August 25, 2005
Re "A Call for Assassination Brings a Cry of Outrage," Aug. 24 The Bush administration calls televangelist Pat Robertson's call for assassination of the Venezuelan president "inappropriate." No, its non-condemnation is "inappropriate"; Robertson's statement is criminal. Or maybe this administration doesn't have a problem with religious leaders who advocate murder. KEN NARASAKI Venice Might the Federal Communications Commission investigate Robertson's "warmongering malfunction" with the same fervor it investigated Janet Jackson's "wardrobe malfunction"?
August 6, 2005
Re "A welcome fatwa," editorial, Aug. 2 Muslims have been condemning all acts of terrorism -- either in the name of Islam or otherwise -- before and since the Sept. 11 terrorist attacks, and it is very frustrating to always be accused of not condemning terrorism or not condemning it enough. Thank you for drawing attention to the many anti-terror/anti-violence fatwas that have been issued here and abroad. One of the problems that Muslims in the U.S. still face is wider access to the media, but hopefully this new initiative is successful in reaching more of the general public.
December 19, 2001 |
The surgeon general of the United States has hit the American people with a public health bombshell: Being too fat can be bad for your health. David Satcher vows that he will launch a campaign against girth that is equivalent to the one the office launched in 1964 against smoking. Annually, 300,000 Americans die because of obesity, he tells us. Tommy Thompson, secretary of Health and Human Services, has chimed in with a request that all Americans--as their patriotic duty--lose 10 pounds.
November 23, 2003 |
A second prominent Saudi religious leader has renounced militancy and attacks against innocent people during an interview aired on state-run TV Saturday. Nasser Fahd made his remarks four days after Ali Khudair also reversed his fatwas -- or religious edicts -- promoting violence.
February 6, 2009 |
Indonesia's most powerful Islamic scholars weren't looking for a debate when they handed down their latest fatwas on how to be a good Muslim. But they still got an argument and, perhaps worse, a chorus of "Who cares?" after decreeing that it is haram, or forbidden, to smoke in public, or for children and pregnant women to have a puff of tobacco anywhere. It didn't matter that the clerics were providing sound health guidance.
November 17, 2009 |
The Mississippi-based American Family Assn. last week issued a fatwa against Gap Inc. -- the retailing giant whose brands include Gap, Old Navy and Banana Republic -- calling for a "two-month boycott over the company's failure to use the word 'Christmas' in its advertising to Christmas shoppers." The War on Christmas season has officially begun. Gap "does not use the word 'Christmas' to avoid offending those who don't embrace its meaning," writes Buddy Smith, executive assistant to the president of the AFA, on the organization's website.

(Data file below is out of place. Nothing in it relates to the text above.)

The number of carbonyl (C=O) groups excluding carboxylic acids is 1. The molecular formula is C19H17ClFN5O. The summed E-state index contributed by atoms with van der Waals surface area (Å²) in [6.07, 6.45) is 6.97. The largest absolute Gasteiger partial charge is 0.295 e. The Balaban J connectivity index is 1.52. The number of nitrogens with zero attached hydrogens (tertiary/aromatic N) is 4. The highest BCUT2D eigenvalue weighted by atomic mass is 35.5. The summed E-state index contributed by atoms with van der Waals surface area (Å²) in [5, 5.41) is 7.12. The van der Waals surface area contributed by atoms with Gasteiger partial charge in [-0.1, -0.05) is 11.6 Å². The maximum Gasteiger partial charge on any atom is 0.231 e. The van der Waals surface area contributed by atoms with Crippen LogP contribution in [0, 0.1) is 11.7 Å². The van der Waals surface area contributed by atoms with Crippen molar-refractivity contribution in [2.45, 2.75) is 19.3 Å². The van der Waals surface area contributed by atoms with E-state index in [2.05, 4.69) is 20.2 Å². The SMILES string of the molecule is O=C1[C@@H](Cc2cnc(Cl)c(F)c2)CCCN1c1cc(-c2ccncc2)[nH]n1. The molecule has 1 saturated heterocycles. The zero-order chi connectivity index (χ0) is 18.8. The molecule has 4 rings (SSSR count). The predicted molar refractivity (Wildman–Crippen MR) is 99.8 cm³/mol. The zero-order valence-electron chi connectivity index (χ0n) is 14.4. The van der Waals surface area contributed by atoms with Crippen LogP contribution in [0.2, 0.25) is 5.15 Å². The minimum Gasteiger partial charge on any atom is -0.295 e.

March 13, 2013 |
BEIRUT -- The embattled Syrian government took the unusual step Wednesday of denying reports that young men were being grabbed at checkpoints and drafted into the army as part of a new general call for military conscription. The official news service also dismissed suggestions that almost two years of fighting an internal rebellion had eroded the capabilities of Syria's once imposing military, which has suffered heavy casualties and mass desertions. The Syrian military is at its “highest levels of readiness and capability, and [is]
November 16, 2005 |
ON JULY 6, 170 of the world's leading Muslim clerics and scholars gathered in Amman, Jordan, where, in an unprecedented display of inter-sectarian collaboration, they issued a joint fatwa denouncing all acts of terrorism committed in the name of Islam. Never before had representatives of every major sect and school of law in Islam assembled as a single body, much less addressed issues of mutual concern.
January 5, 1998 |
It was to be Britain's biggest, most prestigious TV drama production of 1998, a lavish five-part serial based on a novel widely agreed to be among the finest written in the latter half of this century. A massive 110 speaking parts had been cast. The first sets were already built, and cameras were due to start rolling on Jan. 26 for four months of filming. Tentative broadcast dates had been set for October or November. It isn't going to happen. Indeed, it may never happen.
July 5, 2007 |
Political infighting blocked lawmakers from opening debate Wednesday on legislation to oversee the oil industry as Iraqi and U.S. leaders used the Fourth of July holiday to call for reconciliation among Iraq's feuding factions. An influential group of Sunni Muslim clerics, the Assn. of Muslim Scholars, joined the fray surrounding the oil bill Wednesday by issuing a fatwa, or religious edict, forbidding legislators to vote for it.